David Jones, Managing Director of Planning and Property Consultancy, Evans Jones discusses how recent planning changes can help to ensure that our towns and cities remain thriving centres for the 21st century and beyond.
The effects of the pandemic have been far-reaching for all corners of society – not least, our behaviour and where we choose to live, work and spend our leisure time. The already growing trend towards online shopping is now firmly entrenched in our psyche and with our work/life balance changing to a more hybrid working model, the question of how we use our office space also hangs in the balance. Couple that with widespread closures in the hospitality industry – and the effect on property usage in our towns and cities is profound.
None of us want to see ghost towns with boarded-up shops, disused offices and redundant buildings – so how can we ensure that our towns are utilised to their best effect and what role can the planning system play to facilitate this?
Recent planning changes have sought to recognise our changing behaviours and provide flexibility at a time when there is a need to revitalise our town centres and high streets. A new Class E has been introduced which encompasses the previous A, B1 and D1 classes (retail, office and non-residential institutions and assembly and leisure uses respectively). This enables a repurposing of buildings to reflect changing requirements and allows buildings to be used flexibly or changed to another use without the need for planning permission.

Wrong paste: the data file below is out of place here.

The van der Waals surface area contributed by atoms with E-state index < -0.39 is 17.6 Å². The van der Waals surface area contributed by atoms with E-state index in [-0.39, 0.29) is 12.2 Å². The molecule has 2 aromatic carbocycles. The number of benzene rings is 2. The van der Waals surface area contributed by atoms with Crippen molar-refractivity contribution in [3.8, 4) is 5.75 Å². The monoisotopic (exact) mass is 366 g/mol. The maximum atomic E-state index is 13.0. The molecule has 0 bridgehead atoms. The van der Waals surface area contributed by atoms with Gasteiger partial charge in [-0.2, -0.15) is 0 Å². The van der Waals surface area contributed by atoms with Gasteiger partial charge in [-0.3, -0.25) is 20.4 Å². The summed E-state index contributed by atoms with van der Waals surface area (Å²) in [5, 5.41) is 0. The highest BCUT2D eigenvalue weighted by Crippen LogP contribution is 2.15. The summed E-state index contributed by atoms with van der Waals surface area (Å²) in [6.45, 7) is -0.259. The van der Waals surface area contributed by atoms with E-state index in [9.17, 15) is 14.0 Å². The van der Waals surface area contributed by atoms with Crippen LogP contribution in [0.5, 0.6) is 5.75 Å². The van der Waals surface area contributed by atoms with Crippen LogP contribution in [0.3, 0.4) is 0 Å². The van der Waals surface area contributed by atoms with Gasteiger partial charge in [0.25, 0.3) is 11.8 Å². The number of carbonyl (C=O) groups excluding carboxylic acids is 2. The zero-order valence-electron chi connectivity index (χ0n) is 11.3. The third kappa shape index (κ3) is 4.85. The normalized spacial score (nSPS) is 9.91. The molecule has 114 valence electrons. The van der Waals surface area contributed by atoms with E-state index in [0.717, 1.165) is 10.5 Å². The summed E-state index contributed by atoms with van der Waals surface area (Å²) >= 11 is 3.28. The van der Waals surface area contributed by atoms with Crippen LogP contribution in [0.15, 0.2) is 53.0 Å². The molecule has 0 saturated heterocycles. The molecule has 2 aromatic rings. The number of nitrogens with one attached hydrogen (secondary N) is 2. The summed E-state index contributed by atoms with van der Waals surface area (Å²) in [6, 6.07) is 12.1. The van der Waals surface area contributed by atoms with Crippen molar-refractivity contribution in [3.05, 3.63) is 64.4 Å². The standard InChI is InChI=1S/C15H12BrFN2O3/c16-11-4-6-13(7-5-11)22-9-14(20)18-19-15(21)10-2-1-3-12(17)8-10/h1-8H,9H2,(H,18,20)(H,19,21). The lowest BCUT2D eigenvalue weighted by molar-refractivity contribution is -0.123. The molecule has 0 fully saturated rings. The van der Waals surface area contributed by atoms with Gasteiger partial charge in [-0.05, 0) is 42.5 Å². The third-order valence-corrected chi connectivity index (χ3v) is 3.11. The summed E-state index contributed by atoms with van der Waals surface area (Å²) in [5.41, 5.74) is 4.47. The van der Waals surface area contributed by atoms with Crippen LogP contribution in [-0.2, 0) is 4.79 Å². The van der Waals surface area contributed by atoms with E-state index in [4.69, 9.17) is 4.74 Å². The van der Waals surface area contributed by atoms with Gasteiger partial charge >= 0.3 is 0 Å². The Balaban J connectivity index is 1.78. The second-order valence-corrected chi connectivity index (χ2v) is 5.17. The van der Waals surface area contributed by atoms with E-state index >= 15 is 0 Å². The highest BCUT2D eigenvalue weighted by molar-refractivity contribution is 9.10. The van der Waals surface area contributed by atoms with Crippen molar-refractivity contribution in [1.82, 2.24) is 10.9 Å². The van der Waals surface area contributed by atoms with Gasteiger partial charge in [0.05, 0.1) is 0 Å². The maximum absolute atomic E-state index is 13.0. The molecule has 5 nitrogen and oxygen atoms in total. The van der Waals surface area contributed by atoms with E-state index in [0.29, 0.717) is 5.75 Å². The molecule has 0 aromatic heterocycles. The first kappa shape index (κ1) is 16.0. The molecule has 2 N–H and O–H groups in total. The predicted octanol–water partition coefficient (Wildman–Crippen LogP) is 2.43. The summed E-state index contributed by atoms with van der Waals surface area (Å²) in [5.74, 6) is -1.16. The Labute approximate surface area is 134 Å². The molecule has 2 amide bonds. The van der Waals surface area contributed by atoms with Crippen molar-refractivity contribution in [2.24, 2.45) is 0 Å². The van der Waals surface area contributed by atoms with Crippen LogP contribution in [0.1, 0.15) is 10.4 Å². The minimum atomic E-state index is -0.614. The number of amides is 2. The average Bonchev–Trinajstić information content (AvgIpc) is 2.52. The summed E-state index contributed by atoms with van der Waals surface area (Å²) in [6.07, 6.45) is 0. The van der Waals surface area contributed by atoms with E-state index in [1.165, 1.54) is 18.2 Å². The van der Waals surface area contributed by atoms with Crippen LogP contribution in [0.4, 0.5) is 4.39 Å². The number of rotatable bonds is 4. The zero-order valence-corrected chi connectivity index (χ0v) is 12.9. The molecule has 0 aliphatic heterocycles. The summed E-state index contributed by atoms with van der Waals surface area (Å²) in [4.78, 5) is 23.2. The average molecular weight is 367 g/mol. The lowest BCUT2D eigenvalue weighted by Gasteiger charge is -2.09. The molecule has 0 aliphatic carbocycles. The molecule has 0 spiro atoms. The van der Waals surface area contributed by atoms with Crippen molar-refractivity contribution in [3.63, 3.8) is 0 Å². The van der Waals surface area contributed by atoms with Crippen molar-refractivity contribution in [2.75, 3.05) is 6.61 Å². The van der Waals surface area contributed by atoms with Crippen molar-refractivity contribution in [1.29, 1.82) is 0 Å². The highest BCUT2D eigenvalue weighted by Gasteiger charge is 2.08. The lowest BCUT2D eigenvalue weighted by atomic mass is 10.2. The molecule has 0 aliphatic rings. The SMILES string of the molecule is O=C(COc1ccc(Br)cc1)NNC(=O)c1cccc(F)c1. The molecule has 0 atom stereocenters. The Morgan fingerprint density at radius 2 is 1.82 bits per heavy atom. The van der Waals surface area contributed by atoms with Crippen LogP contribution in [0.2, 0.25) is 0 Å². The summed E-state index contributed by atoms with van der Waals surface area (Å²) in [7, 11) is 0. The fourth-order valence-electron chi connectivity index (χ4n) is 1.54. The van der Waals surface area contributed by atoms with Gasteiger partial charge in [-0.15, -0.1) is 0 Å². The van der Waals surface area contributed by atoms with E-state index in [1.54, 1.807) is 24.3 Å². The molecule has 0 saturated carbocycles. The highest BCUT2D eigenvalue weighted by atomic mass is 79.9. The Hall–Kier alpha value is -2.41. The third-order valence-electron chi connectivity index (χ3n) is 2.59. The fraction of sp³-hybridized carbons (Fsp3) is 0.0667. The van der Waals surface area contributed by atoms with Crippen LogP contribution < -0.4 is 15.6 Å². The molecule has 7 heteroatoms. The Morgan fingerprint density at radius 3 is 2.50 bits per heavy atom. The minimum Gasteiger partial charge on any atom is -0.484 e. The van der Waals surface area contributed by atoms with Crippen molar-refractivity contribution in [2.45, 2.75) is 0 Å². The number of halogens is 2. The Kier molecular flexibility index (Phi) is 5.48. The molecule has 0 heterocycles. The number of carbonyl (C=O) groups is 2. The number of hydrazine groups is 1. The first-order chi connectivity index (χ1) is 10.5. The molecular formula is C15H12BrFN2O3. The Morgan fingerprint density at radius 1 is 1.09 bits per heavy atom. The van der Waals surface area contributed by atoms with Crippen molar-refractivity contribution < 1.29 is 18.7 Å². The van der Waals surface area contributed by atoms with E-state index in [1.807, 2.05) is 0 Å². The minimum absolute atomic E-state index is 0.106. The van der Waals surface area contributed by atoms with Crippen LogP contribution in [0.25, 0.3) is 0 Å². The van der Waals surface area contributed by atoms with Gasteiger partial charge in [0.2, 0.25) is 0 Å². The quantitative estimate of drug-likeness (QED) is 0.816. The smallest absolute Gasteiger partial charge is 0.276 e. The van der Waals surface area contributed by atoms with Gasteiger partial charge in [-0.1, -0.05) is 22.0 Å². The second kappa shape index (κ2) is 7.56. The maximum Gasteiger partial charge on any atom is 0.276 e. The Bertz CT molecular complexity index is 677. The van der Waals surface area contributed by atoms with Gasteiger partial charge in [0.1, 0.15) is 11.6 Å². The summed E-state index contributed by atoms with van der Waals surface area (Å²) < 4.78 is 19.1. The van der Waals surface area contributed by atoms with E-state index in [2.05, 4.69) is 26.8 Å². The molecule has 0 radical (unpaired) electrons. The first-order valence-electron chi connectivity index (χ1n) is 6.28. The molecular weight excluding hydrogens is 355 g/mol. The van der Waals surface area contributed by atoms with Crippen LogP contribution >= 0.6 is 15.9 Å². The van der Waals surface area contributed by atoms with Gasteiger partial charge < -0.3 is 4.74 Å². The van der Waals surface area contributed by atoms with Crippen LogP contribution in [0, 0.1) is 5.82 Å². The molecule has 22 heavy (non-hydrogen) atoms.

A further recent change also extends permitted development to allow the conversion of Use Class E commercial buildings to housing, as well as the upward extension of commercial blocks, blocks of flats and residential properties. In addition, full planning applications will no longer be needed in many instances to demolish vacant buildings and rebuild them as housing.
With an ambitious government target of delivering 300,000 homes per year by the mid-2020s, perhaps we should be looking to our towns and city centres as the solution to building homes that people can afford and want to live in. In its report, ‘A New Life for the High Street’, the Social Market Foundation estimates that under a “conservative assumption” 5% of commercial land could be released for development, allowing at least 800,000 homes to be built.
These changes are undoubtedly a welcome move and will go some way to revitalise our town centres and ensure that our space is repurposed to best use. In reality, it is an evolution of consumer tastes and behaviours and rather than using words such as ‘demise’, ‘death’ and ‘decline’, we can see this as an opportunity to create town centres of the future. If we can create environments in which people want to live, work, play and learn, we can give our towns and cities a beating heart once again.
David Jones is Managing Director of Evans Jones Ltd., Planning and Property Consultancy. Evans Jones operates nationwide and has offices in London, Cheltenham and Reading.
To find out more about Property and Planning services or discuss your project, you can contact us on 0800 0014090 or email firstname.lastname@example.org